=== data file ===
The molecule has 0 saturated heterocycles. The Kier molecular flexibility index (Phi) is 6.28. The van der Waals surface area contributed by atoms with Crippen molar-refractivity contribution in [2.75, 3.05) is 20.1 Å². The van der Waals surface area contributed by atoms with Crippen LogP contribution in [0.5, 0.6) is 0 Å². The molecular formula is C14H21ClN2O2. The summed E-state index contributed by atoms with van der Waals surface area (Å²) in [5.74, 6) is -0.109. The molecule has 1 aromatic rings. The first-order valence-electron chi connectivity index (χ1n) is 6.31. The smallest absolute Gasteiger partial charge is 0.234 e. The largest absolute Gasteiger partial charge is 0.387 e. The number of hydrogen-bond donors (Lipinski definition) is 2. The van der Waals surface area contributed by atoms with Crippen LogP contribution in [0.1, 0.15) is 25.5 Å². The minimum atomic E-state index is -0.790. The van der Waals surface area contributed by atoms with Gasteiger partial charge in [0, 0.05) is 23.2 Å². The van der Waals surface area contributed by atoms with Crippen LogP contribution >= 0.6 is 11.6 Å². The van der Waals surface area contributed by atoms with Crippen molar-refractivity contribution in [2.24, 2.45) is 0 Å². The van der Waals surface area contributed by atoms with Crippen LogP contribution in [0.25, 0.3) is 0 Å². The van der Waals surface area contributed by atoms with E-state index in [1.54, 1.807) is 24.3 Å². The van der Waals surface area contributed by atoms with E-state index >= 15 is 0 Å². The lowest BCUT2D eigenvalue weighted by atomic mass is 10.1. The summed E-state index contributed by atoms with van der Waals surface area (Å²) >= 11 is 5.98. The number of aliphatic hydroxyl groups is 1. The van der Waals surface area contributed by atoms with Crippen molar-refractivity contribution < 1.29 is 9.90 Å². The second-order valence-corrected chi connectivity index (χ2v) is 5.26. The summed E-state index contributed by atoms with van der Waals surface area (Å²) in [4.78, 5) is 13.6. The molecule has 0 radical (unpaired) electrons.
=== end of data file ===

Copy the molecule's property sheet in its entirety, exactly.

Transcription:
The molecule has 0 saturated heterocycles. The Kier molecular flexibility index (Phi) is 6.28. The van der Waals surface area contributed by atoms with Crippen molar-refractivity contribution in [2.75, 3.05) is 20.1 Å². The van der Waals surface area contributed by atoms with Crippen LogP contribution in [0.5, 0.6) is 0 Å². The molecular formula is C14H21ClN2O2. The summed E-state index contributed by atoms with van der Waals surface area (Å²) in [5.74, 6) is -0.109. The molecule has 1 aromatic rings. The first-order valence-electron chi connectivity index (χ1n) is 6.31. The smallest absolute Gasteiger partial charge is 0.234 e. The largest absolute Gasteiger partial charge is 0.387 e. The number of hydrogen-bond donors (Lipinski definition) is 2. The van der Waals surface area contributed by atoms with Crippen LogP contribution in [0.1, 0.15) is 25.5 Å². The minimum atomic E-state index is -0.790. The van der Waals surface area contributed by atoms with Gasteiger partial charge in [0, 0.05) is 23.2 Å². The van der Waals surface area contributed by atoms with Crippen LogP contribution >= 0.6 is 11.6 Å². The van der Waals surface area contributed by atoms with Crippen molar-refractivity contribution in [2.24, 2.45) is 0 Å². The van der Waals surface area contributed by atoms with Crippen LogP contribution in [0.25, 0.3) is 0 Å². The van der Waals surface area contributed by atoms with E-state index in [1.54, 1.807) is 24.3 Å². The van der Waals surface area contributed by atoms with E-state index >= 15 is 0 Å². The lowest BCUT2D eigenvalue weighted by atomic mass is 10.1. The summed E-state index contributed by atoms with van der Waals surface area (Å²) >= 11 is 5.98. The number of aliphatic hydroxyl groups is 1. The van der Waals surface area contributed by atoms with Crippen molar-refractivity contribution < 1.29 is 9.90 Å². The second-order valence-corrected chi connectivity index (χ2v) is 5.26. The summed E-state index contributed by atoms with van der Waals surface area (Å²) in [4.78, 5) is 13.6. The molecule has 0 radical (unpaired) electrons.